Having failed to pass or complete evaluation tests, nearly half of Zacatecas’ 2,000 police officers could well be dismissed by tomorrow, leaving state and municipal officials scrambling to fill the gap.
Today is the deadline for all police — federal, state and municipal — to complete the performance and trustworthiness evaluations, a date that has already been postponed three times since the process was introduced in 2009.
But it doesn’t appear that another postponement is going to happen.
The onus falls on municipal presidents, or mayors, for ensuring that the evaluations of municipal police are completed by today’s deadline. If they’re not, those mayors face possible jail time of two to eight years. So their only alternative at this point is to lay off police.
And that presents another problem, this one economic.
There is no money in municipal budgets for the severance payments that will have to be made.
Today, officials are making plans to use the resources of Mando Unico, or “unique command,” a system being introduced throughout Mexico to unify local police command structures.
It was introduced by former President Felipe Calderón and was originally intended to replace municipal police with state forces, but the latest model is a somewhat watered-down version in which the municipal forces remain intact.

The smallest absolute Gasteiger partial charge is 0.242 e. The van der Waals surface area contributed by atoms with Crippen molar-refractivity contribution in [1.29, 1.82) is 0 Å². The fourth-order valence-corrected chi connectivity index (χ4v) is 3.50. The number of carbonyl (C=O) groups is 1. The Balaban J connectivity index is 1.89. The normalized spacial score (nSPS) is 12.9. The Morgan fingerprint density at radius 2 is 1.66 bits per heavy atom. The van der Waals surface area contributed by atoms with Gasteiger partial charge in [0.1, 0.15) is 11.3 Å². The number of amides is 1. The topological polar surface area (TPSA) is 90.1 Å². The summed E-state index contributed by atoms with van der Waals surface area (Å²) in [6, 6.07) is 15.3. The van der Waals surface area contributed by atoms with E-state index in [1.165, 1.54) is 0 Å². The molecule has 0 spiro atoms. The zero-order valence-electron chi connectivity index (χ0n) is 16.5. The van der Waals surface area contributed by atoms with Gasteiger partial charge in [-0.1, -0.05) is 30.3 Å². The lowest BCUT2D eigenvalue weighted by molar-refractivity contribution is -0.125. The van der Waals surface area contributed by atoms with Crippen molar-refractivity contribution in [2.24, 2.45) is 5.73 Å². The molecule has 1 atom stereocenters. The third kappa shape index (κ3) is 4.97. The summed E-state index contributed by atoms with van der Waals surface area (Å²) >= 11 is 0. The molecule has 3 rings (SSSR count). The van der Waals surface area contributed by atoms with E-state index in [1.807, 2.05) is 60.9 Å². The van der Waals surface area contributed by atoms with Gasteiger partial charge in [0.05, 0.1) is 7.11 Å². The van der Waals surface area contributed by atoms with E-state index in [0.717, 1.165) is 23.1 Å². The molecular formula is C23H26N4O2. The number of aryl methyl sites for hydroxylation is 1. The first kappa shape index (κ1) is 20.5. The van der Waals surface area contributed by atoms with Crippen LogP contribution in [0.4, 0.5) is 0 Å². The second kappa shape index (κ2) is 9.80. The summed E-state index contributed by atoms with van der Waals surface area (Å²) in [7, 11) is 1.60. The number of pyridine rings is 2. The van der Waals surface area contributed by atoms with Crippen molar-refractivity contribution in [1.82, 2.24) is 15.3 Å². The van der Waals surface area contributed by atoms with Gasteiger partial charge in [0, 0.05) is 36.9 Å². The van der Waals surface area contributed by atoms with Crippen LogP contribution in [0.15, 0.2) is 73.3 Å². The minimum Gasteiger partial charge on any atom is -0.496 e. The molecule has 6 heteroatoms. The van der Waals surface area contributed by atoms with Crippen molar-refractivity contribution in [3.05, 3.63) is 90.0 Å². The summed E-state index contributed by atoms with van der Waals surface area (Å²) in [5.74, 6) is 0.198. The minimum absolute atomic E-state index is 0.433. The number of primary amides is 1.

Layoffs have already begun in some places: in the municipality of Guadalupe, where the Gulf Cartel has been blamed for violence during the past year, 70 of 120 police have been laid off.
The evaluations consist of polygraph exams, background checks and physical aptitude tests.
There are two more problems in Zacatecas today: there are worries that the laid-off police might present a security risk, and the other is that no one knows exactly how many officers will be dismissed.
The answer to the second ought to be clear tomorrow.